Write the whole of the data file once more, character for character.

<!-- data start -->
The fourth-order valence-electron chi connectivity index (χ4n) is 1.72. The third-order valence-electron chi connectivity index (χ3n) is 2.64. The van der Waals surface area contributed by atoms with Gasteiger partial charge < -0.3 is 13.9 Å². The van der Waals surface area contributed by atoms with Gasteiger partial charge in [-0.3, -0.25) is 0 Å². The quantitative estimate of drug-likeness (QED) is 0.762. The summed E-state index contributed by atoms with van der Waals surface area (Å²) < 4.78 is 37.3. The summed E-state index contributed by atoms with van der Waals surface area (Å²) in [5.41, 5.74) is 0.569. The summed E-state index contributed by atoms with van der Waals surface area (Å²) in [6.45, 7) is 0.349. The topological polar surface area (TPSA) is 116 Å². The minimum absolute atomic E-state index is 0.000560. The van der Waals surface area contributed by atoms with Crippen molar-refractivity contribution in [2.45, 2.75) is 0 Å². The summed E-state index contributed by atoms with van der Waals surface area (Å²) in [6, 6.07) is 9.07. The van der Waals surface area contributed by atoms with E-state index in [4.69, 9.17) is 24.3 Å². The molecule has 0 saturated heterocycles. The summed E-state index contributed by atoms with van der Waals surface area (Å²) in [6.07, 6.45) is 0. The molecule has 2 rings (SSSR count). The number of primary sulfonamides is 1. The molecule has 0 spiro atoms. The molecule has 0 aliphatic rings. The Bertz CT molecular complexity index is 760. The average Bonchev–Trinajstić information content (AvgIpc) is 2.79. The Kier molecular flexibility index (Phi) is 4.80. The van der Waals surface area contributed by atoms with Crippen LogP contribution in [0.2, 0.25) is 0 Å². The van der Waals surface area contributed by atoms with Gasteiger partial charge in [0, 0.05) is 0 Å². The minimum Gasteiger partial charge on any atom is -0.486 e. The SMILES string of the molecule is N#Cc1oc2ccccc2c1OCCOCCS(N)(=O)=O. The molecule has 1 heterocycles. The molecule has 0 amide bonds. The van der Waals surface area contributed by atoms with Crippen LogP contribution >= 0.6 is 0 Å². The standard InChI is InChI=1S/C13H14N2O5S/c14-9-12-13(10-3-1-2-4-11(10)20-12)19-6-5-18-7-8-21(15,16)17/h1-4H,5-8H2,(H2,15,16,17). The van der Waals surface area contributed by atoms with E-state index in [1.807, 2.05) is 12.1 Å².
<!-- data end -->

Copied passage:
The fourth-order valence-electron chi connectivity index (χ4n) is 1.72. The third-order valence-electron chi connectivity index (χ3n) is 2.64. The van der Waals surface area contributed by atoms with Gasteiger partial charge < -0.3 is 13.9 Å². The van der Waals surface area contributed by atoms with Gasteiger partial charge in [-0.3, -0.25) is 0 Å². The quantitative estimate of drug-likeness (QED) is 0.762. The summed E-state index contributed by atoms with van der Waals surface area (Å²) < 4.78 is 37.3. The summed E-state index contributed by atoms with van der Waals surface area (Å²) in [5.41, 5.74) is 0.569. The summed E-state index contributed by atoms with van der Waals surface area (Å²) in [6.45, 7) is 0.349. The topological polar surface area (TPSA) is 116 Å². The minimum absolute atomic E-state index is 0.000560. The van der Waals surface area contributed by atoms with Crippen molar-refractivity contribution in [2.45, 2.75) is 0 Å². The summed E-state index contributed by atoms with van der Waals surface area (Å²) in [6, 6.07) is 9.07. The van der Waals surface area contributed by atoms with E-state index in [4.69, 9.17) is 24.3 Å². The molecule has 0 saturated heterocycles. The summed E-state index contributed by atoms with van der Waals surface area (Å²) in [6.07, 6.45) is 0. The molecule has 2 rings (SSSR count). The number of primary sulfonamides is 1. The molecule has 0 spiro atoms. The molecule has 0 aliphatic rings. The Bertz CT molecular complexity index is 760. The average Bonchev–Trinajstić information content (AvgIpc) is 2.79. The Kier molecular flexibility index (Phi) is 4.80. The van der Waals surface area contributed by atoms with Crippen LogP contribution in [0.2, 0.25) is 0 Å². The van der Waals surface area contributed by atoms with Gasteiger partial charge in [0, 0.05) is 0 Å². The minimum Gasteiger partial charge on any atom is -0.486 e. The SMILES string of the molecule is N#Cc1oc2ccccc2c1OCCOCCS(N)(=O)=O. The molecule has 1 heterocycles. The molecule has 0 amide bonds. The van der Waals surface area contributed by atoms with Crippen LogP contribution >= 0.6 is 0 Å². The standard InChI is InChI=1S/C13H14N2O5S/c14-9-12-13(10-3-1-2-4-11(10)20-12)19-6-5-18-7-8-21(15,16)17/h1-4H,5-8H2,(H2,15,16,17). The van der Waals surface area contributed by atoms with E-state index in [1.807, 2.05) is 12.1 Å².